In what looks like another sign of increasing differences between the government and the Reserve Bank of India (RBI) governor, the revised draft of Indian Financial Code (IFC), released by the finance ministry on Thursday, proposed taking away the chief's authority to veto the interest rate decision of the Central bank's monetary policy committee.
Besides, the draft proposed that the all-powerful committee would have four representatives of the government and only three from the Central bank, including the 'RBI chairperson'. The draft talks of 'RBI Chairperson' and not 'RBI Governor'.
Currently, the governor consults a technical advisory committee, but does not necessarily go by the majority opinion while deciding on the monetary policy stance.
The first draft, submitted in March 2013, too had talked about the committee and majority vote, but gave powers to the RBI chairperson to supersede the decision of the panel.
The IFC, which is conceived as an overarching legislation for the financial sector, proposes a monetary policy committee which will be entrusted with the task of deciding the key policy rate and chasing the annual retail inflation target to be decided by the government in consultation with the RBI.
"Inflation target for each financial year will be determined in terms of the consumer price index by the Central government in consultation with the Reserve Bank every three years," said the draft, on which the ministry has invited comments till August 8.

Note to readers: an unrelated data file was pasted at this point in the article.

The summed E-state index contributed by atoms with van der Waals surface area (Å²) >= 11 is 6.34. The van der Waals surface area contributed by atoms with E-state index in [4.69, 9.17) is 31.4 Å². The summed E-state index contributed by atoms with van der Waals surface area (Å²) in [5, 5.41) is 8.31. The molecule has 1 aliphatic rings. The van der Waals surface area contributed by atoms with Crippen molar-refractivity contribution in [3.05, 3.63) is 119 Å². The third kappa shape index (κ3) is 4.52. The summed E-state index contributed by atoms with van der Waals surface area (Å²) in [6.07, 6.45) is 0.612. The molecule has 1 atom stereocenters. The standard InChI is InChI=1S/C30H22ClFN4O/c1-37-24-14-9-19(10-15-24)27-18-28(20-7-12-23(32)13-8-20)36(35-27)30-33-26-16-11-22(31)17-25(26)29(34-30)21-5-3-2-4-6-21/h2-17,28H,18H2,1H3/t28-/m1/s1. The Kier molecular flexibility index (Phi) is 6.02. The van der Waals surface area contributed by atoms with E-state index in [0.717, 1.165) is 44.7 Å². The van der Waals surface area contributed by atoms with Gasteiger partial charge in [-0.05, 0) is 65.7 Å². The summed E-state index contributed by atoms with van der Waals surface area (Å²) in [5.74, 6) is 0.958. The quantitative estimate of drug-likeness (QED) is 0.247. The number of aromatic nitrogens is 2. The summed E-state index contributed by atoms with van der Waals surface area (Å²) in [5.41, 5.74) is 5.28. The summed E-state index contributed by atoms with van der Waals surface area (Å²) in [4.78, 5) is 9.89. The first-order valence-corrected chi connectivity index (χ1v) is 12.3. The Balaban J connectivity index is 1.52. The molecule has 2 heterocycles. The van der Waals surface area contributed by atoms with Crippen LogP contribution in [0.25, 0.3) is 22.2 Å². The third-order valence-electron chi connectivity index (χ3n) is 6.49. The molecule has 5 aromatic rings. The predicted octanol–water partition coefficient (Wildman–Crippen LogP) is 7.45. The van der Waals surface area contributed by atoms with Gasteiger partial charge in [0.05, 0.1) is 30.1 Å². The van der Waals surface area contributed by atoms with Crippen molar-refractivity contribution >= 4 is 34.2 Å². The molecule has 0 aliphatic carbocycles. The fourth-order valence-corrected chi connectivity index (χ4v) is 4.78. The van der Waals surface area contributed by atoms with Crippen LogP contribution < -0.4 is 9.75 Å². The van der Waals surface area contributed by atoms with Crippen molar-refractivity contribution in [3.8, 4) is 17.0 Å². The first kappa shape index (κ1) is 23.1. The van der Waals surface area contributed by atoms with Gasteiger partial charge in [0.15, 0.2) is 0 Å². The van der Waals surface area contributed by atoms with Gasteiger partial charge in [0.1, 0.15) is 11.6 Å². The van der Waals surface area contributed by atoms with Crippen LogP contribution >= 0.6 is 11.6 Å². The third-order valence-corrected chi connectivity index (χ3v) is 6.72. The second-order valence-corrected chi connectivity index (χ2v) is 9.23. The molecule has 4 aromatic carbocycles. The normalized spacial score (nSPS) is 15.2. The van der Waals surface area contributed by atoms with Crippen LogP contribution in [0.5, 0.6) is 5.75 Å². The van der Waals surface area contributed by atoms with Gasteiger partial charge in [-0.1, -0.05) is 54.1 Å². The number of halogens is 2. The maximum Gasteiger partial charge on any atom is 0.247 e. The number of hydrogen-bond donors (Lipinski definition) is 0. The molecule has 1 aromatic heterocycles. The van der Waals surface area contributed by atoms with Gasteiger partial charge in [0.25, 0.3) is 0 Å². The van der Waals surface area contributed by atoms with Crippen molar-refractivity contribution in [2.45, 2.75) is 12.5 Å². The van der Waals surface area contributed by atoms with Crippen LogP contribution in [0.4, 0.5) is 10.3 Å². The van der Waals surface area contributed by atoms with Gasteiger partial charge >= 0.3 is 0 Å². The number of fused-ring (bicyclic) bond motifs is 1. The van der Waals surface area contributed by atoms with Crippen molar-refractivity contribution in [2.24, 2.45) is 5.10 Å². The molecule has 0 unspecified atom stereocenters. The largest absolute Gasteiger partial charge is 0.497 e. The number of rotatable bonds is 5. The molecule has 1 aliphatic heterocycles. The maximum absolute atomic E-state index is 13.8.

Further, the RBI "must constitute a monetary policy committee to determine by majority vote on the policy rate required to achieve the inflation target". As per revised draft, there will be three members from the RBI side and four from the Central government thus giving full control to the government on policy rate.
The government and the RBI had always disagreed over size of the committee, its composition and whether the governor would have the final say in the form of a veto.
"Conflict between the RBI and finance ministry cannot be ruled out," one ministry official had told news agency Reuters in March. "A government's active role in monetary policymaking risks undermining the Central bank's independence and might result in conflict of interests in terms of broader economic priorities," Radhika Rao, economist, DBS, Singapore, had told Reuters.